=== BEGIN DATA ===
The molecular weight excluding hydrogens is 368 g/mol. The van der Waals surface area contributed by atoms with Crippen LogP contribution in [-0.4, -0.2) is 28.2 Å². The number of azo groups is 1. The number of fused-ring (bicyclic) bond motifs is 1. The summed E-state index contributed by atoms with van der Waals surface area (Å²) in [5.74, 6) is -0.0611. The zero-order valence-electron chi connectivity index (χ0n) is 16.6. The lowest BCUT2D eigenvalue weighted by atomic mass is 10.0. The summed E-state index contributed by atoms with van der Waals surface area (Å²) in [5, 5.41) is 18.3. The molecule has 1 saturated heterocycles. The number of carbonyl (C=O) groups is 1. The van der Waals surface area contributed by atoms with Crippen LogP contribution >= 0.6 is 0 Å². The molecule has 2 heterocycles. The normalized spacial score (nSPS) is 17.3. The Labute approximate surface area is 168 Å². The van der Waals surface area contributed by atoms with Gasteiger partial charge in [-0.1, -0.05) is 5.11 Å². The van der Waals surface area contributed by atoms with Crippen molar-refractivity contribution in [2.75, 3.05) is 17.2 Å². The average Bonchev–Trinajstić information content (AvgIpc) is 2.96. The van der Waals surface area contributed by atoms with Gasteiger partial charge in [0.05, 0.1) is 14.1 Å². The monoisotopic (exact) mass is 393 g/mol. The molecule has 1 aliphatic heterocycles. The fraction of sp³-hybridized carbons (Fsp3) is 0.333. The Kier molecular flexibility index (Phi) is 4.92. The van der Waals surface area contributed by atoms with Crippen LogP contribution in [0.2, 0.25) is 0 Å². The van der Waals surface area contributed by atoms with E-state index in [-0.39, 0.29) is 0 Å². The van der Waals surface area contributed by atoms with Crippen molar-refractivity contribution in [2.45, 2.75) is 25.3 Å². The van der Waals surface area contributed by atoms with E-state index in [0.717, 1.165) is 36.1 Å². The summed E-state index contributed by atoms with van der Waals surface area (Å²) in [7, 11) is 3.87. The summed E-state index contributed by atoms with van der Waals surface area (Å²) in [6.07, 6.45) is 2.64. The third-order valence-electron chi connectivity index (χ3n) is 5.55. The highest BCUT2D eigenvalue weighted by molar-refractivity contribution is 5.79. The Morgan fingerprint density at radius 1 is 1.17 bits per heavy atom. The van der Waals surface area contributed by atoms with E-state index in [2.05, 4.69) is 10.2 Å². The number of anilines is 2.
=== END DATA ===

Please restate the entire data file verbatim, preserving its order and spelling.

The molecular weight excluding hydrogens is 368 g/mol. The van der Waals surface area contributed by atoms with Crippen LogP contribution in [-0.4, -0.2) is 28.2 Å². The number of azo groups is 1. The number of fused-ring (bicyclic) bond motifs is 1. The summed E-state index contributed by atoms with van der Waals surface area (Å²) in [5.74, 6) is -0.0611. The zero-order valence-electron chi connectivity index (χ0n) is 16.6. The lowest BCUT2D eigenvalue weighted by atomic mass is 10.0. The summed E-state index contributed by atoms with van der Waals surface area (Å²) in [5, 5.41) is 18.3. The molecule has 1 saturated heterocycles. The number of carbonyl (C=O) groups is 1. The van der Waals surface area contributed by atoms with Crippen LogP contribution >= 0.6 is 0 Å². The molecule has 2 heterocycles. The normalized spacial score (nSPS) is 17.3. The Labute approximate surface area is 168 Å². The van der Waals surface area contributed by atoms with Gasteiger partial charge in [-0.1, -0.05) is 5.11 Å². The van der Waals surface area contributed by atoms with Crippen molar-refractivity contribution in [2.75, 3.05) is 17.2 Å². The average Bonchev–Trinajstić information content (AvgIpc) is 2.96. The van der Waals surface area contributed by atoms with Gasteiger partial charge in [0.05, 0.1) is 14.1 Å². The monoisotopic (exact) mass is 393 g/mol. The molecule has 1 aliphatic heterocycles. The fraction of sp³-hybridized carbons (Fsp3) is 0.333. The Kier molecular flexibility index (Phi) is 4.92. The van der Waals surface area contributed by atoms with Crippen LogP contribution in [0.2, 0.25) is 0 Å². The van der Waals surface area contributed by atoms with E-state index in [-0.39, 0.29) is 0 Å². The van der Waals surface area contributed by atoms with Crippen molar-refractivity contribution in [2.45, 2.75) is 25.3 Å². The van der Waals surface area contributed by atoms with E-state index in [0.717, 1.165) is 36.1 Å². The summed E-state index contributed by atoms with van der Waals surface area (Å²) in [7, 11) is 3.87. The summed E-state index contributed by atoms with van der Waals surface area (Å²) in [6.07, 6.45) is 2.64. The third-order valence-electron chi connectivity index (χ3n) is 5.55. The highest BCUT2D eigenvalue weighted by molar-refractivity contribution is 5.79. The Morgan fingerprint density at radius 1 is 1.17 bits per heavy atom. The van der Waals surface area contributed by atoms with E-state index in [2.05, 4.69) is 10.2 Å². The number of anilines is 2.